Neuroscience researcher Hema Manogna Gudlavalleti is passionate about working on neurodegenerative research. After college, she found a job in Los Angeles for a start-up pharmaceutical company where she was working on Alzheimer’s disease research.
“The company invited Alzheimer’s patients and I really saw how it affected them,” she said. “I also got to see the process of drug development and translation to the clinic.”
After three years, she realized that most of the people working in the start-up had doctoral degrees so she was inspired to start looking for Ph.D. programs.
“I could see that they were able to spot things that I wasn’t able to spot and I wanted to get that knowledge,” she said.
Gudlavalleti applied to the Neuroscience discipline of UT Health San Antonio’s Integrated Biomedical Science’s Ph.D. program because she was looking for programs with faculty who work on neurodegenerative diseases and have clinical collaborations.
“I developed an affinity to working on Alzheimer’s because I realized there are so many gaps in the research,” she said.
She is currently in the lab of Dr. Jim Lechleiter studying an endoplasmic reticulum stress sensing protein called PERK, which has been correlated in many neurogenerative diseases like “tauopathies.” She joined Dr. Lechleiter lab, as his research is very exciting and also because he is a great mentor who is open to collaborative science.
“PERK senses misfolded proteins in the neurons, which are a common characteristic in neurodegenerative diseases and helps the cell to undergo repair or to go through programmed cell death if it can’t fix it. But when PERK is over activated it may lead to excess loss of neurons contributing to neurodegeneration. However, not much research has been done on how PERK itself degrades or inactivates, and understanding that may help prevent unwanted neuronal loss,” she said.
While in San Antonio, apart from basic science research she has continued to look for opportunities to learn more about patients. She has been shadowing clinicians to gain a perspective on clinical research. She recently attended the Virtual Dementia Tour led by the School of Nursing and the Glenn Biggs Institute for Alzheimer’s and Neurodegenerative Diseases at UT Health San Antonio.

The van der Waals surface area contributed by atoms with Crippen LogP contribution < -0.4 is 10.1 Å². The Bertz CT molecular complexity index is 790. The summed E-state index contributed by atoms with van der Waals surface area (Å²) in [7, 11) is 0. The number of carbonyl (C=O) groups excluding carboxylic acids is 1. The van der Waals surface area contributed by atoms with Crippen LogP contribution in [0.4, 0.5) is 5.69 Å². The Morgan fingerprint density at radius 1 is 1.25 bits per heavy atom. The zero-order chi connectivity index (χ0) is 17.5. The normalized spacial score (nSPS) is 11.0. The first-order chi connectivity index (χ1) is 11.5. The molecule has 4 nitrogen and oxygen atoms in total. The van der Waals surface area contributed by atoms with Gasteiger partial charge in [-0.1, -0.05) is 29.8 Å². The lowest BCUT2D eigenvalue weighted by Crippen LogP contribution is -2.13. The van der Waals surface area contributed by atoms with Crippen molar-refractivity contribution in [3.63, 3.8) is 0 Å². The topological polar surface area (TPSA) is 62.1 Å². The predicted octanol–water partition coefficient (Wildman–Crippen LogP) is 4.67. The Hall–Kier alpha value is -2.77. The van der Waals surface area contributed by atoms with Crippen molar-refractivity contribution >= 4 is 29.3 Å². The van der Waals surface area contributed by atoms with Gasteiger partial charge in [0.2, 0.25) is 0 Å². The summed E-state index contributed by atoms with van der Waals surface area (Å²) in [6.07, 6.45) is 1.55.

“The tour is in a room which mimics what an Alzheimer’s patient would go through, they give you shoes that prick your feet because Alzheimer’s affects your feet. They give you gloves and glasses which affect your motor skills and tell you to do six simple tasks,” she explained. “It was so hard and I think it really helped me think from a patient’s perspective.”
Outside of research, Gudlavalleti is passionate about reaching out to international students and she currently serves as president of the Graduate School International Club.
“I think it’s important for students to have that support and to feel that their identities and cultures are represented. We organize events to help bring international students together and to create a sense of belonging,” she explained.
In the future, she would like to pursue a postdoctoral fellowship focused on translational science research.
“There’s a huge gap in bench to bedside in India, it’s a triangle between the bench scientists, pharmaceutical companies, doctors and I just feel like people in the clinic don’t know what’s coming out in the research and I wanted to bridge that gap.”
The School of Nursing and the Glenn Biggs Institute for Alzheimer’s and Neurodegenerative Diseases work together to support the health and well-being of people with dementia and their family members. To learn more about the Caring for the Caregiver program and the Virtual Dementia Tour, visit UTcaregivers.org, call (210) 450-8487 or email firstname.lastname@example.org. To read a recent article about the program, read https://magazines.uthscsa.edu/mission/dementia/
This article was written by Charlotte Anthony, marketing specialist at the Graduate School of Biomedical Sciences at UT Health San Antonio. This article is part of the “Meet The Researcher” series which showcases researchers at the Graduate School of Biomedical Sciences at University of Texas Health Science Center San Antonio.